Beat Winter Depression and Enjoy Your Life

Where: Albury Entertainment Centre, 525 Swift Street, Albury, Murray Region

Restrictions: All Ages

Ticket Information:

  • Admission: Free


Listed by: evanswick

Winter Depression and the Holiday Season

I used to wish that I could close my eyes on the day before Thanksgiving and open them again somewhere in the middle of January. That's how much I dreaded the "holiday season". For years it seemed to me that I was the only one who wasn't really loving all the holiday hoopla. My energy seemed to disappear as autumn turned to winter, and my mood often turned dark too.

I felt anxious and overwhelmed. I used to describe it as feeling like I was walking through glue. I was fatigued, sleeping badly and eating everything that wasn't nailed down while other people seemed to be having a great time shopping, working, partying, singing and giving, I felt ashamed because it seemed to me I was either trying not to burst into tears or fall asleep and was just wishing it would all be over.

A Little History of SAD
Since ancient times, people in the Northern Hemisphere have known that winter brought on a decrease in energy and increased the desire to sleep in humans. The ancient man understood that this winter lack of energy was related to the increased cold and darkness of winter. He knew that the sun controlled life, that it wanted in winter and waxed in summer, but that was about all he knew. In some ways, knowledge has not progressed much since then.

While most people experience a slowing down when it is cold and dark outside, some people have symptoms which really interfere with life. This is called SAD (Seasonal Affective Disorder)and while it is known that the condition is tied to the body's response to lack of sunlight and changes in brain chemistry, exactly how this works remains a matter of guesswork. It is thought that the lack of light affects the production of the brain chemicals serotonin and dopamine, but just how is not clear.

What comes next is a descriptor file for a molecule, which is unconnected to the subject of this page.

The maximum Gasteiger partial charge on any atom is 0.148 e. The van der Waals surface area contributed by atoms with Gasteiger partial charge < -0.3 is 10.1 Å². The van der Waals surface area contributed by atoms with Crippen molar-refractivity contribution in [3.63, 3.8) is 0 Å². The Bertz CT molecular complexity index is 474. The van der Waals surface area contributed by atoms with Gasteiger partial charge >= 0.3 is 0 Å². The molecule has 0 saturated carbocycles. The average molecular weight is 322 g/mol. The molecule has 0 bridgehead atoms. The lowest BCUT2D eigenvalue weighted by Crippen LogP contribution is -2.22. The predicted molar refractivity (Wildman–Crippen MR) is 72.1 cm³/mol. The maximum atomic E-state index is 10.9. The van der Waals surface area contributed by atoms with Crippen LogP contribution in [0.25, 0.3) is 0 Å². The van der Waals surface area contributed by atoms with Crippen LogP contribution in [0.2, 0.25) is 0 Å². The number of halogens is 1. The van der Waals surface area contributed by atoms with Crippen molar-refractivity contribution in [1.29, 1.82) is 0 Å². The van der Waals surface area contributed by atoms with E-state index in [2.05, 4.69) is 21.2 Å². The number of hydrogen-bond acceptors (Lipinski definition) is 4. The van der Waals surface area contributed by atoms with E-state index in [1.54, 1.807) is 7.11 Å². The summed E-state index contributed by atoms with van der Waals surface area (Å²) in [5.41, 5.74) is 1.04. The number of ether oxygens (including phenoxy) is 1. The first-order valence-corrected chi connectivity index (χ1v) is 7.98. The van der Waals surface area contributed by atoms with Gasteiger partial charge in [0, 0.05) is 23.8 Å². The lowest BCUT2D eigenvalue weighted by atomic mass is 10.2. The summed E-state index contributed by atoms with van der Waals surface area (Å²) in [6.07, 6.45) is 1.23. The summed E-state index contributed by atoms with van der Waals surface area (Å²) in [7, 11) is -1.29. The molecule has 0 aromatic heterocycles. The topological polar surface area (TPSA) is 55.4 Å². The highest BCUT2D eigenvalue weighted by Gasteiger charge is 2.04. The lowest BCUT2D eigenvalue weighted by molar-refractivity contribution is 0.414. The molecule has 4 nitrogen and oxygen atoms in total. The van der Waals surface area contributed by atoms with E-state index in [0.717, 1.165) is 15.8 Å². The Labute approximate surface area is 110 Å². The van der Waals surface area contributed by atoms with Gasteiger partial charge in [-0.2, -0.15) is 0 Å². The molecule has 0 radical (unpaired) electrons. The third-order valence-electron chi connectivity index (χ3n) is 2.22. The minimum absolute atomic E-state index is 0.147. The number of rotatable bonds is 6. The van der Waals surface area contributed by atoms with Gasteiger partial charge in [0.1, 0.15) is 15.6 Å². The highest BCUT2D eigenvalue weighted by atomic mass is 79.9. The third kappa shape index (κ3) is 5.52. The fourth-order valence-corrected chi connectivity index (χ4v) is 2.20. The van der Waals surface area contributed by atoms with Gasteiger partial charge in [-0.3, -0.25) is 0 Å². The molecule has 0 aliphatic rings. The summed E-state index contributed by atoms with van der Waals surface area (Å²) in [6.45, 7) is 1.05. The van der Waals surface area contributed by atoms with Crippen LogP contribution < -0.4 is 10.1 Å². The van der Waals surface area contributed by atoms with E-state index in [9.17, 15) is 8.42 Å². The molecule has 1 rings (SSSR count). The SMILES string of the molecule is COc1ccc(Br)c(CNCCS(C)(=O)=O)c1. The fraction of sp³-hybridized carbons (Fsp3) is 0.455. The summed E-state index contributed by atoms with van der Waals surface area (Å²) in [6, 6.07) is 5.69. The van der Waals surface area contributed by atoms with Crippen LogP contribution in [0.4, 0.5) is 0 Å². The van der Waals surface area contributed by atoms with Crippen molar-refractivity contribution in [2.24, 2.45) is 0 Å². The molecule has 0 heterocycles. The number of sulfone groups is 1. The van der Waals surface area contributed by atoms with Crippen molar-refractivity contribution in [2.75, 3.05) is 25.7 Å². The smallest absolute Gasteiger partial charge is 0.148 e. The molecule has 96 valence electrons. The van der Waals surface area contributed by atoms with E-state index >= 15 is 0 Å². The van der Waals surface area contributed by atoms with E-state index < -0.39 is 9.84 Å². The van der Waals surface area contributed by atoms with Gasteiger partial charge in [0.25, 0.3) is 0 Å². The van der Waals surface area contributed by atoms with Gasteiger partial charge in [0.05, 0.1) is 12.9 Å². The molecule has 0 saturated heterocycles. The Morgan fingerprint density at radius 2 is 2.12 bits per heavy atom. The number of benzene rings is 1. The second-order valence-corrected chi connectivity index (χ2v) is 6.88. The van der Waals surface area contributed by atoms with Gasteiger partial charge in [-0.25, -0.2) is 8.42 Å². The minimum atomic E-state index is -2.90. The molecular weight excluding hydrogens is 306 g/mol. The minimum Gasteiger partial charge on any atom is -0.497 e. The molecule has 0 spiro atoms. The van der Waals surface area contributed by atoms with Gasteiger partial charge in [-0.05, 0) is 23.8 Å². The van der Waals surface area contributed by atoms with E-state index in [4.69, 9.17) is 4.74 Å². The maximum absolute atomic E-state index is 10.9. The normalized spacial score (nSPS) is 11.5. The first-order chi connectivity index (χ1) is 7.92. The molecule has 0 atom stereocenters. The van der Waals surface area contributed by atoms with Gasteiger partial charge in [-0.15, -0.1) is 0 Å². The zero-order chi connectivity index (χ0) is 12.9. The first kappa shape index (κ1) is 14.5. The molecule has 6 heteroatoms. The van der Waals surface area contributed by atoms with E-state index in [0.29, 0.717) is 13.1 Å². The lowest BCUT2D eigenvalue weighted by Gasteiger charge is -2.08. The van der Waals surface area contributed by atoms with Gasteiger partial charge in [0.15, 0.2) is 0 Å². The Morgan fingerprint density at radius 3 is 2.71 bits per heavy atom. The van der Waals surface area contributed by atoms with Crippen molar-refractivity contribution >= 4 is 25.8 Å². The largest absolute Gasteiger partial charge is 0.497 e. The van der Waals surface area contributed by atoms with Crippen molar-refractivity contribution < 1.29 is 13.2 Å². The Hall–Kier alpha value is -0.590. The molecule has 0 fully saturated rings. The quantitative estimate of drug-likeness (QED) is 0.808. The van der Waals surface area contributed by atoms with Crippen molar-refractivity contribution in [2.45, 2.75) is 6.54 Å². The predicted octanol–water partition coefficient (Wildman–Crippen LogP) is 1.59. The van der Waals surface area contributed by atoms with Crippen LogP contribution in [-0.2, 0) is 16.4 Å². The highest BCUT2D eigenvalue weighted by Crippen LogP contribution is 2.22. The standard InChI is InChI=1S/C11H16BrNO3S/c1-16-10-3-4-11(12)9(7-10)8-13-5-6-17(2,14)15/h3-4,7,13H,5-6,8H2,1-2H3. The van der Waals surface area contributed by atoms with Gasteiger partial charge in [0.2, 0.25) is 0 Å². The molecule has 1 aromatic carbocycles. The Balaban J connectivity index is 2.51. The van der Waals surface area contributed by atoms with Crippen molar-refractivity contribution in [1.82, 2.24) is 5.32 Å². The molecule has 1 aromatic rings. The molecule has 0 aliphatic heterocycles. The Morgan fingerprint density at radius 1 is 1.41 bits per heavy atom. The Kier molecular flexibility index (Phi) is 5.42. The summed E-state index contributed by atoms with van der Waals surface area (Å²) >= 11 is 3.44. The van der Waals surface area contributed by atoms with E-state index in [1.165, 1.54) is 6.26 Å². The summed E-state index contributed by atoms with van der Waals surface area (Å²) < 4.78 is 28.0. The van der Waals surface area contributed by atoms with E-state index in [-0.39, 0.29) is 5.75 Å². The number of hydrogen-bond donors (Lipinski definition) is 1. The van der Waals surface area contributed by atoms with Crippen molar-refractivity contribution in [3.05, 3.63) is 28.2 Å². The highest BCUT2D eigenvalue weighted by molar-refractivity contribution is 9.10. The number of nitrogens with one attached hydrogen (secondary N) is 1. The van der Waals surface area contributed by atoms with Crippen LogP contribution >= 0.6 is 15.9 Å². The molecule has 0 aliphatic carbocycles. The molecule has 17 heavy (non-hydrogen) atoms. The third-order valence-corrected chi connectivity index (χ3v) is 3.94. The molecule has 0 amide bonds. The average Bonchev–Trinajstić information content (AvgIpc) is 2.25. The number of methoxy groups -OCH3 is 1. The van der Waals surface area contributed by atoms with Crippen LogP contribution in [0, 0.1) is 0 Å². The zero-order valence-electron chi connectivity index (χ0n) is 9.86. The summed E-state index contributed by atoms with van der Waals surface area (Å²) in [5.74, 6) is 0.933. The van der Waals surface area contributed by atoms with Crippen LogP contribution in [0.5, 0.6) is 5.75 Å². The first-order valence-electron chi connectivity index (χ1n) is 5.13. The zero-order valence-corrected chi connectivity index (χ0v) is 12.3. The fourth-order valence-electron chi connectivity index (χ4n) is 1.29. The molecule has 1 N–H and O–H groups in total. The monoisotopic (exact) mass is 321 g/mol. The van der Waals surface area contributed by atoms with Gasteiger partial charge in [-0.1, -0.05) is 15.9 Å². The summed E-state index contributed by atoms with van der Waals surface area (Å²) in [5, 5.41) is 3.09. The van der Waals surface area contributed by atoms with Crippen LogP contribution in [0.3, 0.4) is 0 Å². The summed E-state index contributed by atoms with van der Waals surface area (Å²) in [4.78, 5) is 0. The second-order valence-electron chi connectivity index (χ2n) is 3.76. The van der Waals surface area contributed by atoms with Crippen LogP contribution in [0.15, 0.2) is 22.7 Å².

Medical science estimated that, in the United States, approximately 5% of the adult population suffers from SAD with another 20% having some symptoms. There are no diagnostic tests for SAD but symptoms include fatigue, depression, body aches, poor sleep, decreased activity, and sex drive, weight gain, irritability, and trouble concentrating. The condition is also four times more common in women than in men with the average age of onset being 23.

Treatment Not Cure
Not only are there no diagnostic tests for SAD, because nobody is exactly sure what causes it, there is also no cure. The good news is, however, that there are a number of treatments, some medicinal and some involving minor changes in lifestyle, which really do work. Everybody is a little different and what worked for me may do nothing for you, but all of these alleviate symptoms in some people and are worth a try. Here's a list with some notes on my personal experience. Please know that you are not just weak-willed.

There is a physiological as well as a psychological basis for your winter blues and treatment really can help. It goes without saying that if you are totally incapacitated or feeling in any way that life is truly not worth living, you need immediate medical intervention not self-help. Contact your doctor or in a pinch just show up at the emergency room door of your local hospital.

Being With People
The Holiday Blues are not entirely about nutrition and vitamins. Brain chemistry is also affected by another component—connection. Connection with other people makes a big difference, particularly at this time of year. There seems to be a connection between social life and the production of happy hormones in the brain.

We need our fellow human beings every bit as much as we need sunlight and vitamins. Thus, when it is dark and cold outside and you are feeling tired and blue, this is exactly the time to be with people even though you may not want to. Shut down the computer. Go to the holiday parties, volunteer to help the needy, catch up with far away friends and family. It will all help your mood and you might make yourself useful at the same time.